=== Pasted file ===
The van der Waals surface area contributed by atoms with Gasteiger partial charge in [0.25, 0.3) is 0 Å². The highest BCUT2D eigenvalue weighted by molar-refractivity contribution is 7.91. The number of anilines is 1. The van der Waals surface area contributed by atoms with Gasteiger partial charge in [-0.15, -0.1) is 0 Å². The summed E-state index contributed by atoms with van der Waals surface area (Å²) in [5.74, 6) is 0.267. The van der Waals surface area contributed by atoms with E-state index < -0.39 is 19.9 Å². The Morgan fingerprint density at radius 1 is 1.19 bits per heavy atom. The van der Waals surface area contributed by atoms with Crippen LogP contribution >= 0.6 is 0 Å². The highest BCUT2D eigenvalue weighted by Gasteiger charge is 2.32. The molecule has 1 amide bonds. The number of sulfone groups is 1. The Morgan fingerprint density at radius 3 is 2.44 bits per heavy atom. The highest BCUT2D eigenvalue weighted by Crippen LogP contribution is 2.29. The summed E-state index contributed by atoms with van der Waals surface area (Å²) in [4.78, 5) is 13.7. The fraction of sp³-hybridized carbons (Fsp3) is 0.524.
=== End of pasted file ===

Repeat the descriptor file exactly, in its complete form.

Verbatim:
The van der Waals surface area contributed by atoms with Gasteiger partial charge in [0.25, 0.3) is 0 Å². The highest BCUT2D eigenvalue weighted by molar-refractivity contribution is 7.91. The number of anilines is 1. The van der Waals surface area contributed by atoms with Gasteiger partial charge in [-0.15, -0.1) is 0 Å². The summed E-state index contributed by atoms with van der Waals surface area (Å²) in [5.74, 6) is 0.267. The van der Waals surface area contributed by atoms with E-state index < -0.39 is 19.9 Å². The Morgan fingerprint density at radius 1 is 1.19 bits per heavy atom. The van der Waals surface area contributed by atoms with Crippen LogP contribution >= 0.6 is 0 Å². The highest BCUT2D eigenvalue weighted by Gasteiger charge is 2.32. The molecule has 1 amide bonds. The number of sulfone groups is 1. The Morgan fingerprint density at radius 3 is 2.44 bits per heavy atom. The highest BCUT2D eigenvalue weighted by Crippen LogP contribution is 2.29. The summed E-state index contributed by atoms with van der Waals surface area (Å²) in [4.78, 5) is 13.7. The fraction of sp³-hybridized carbons (Fsp3) is 0.524.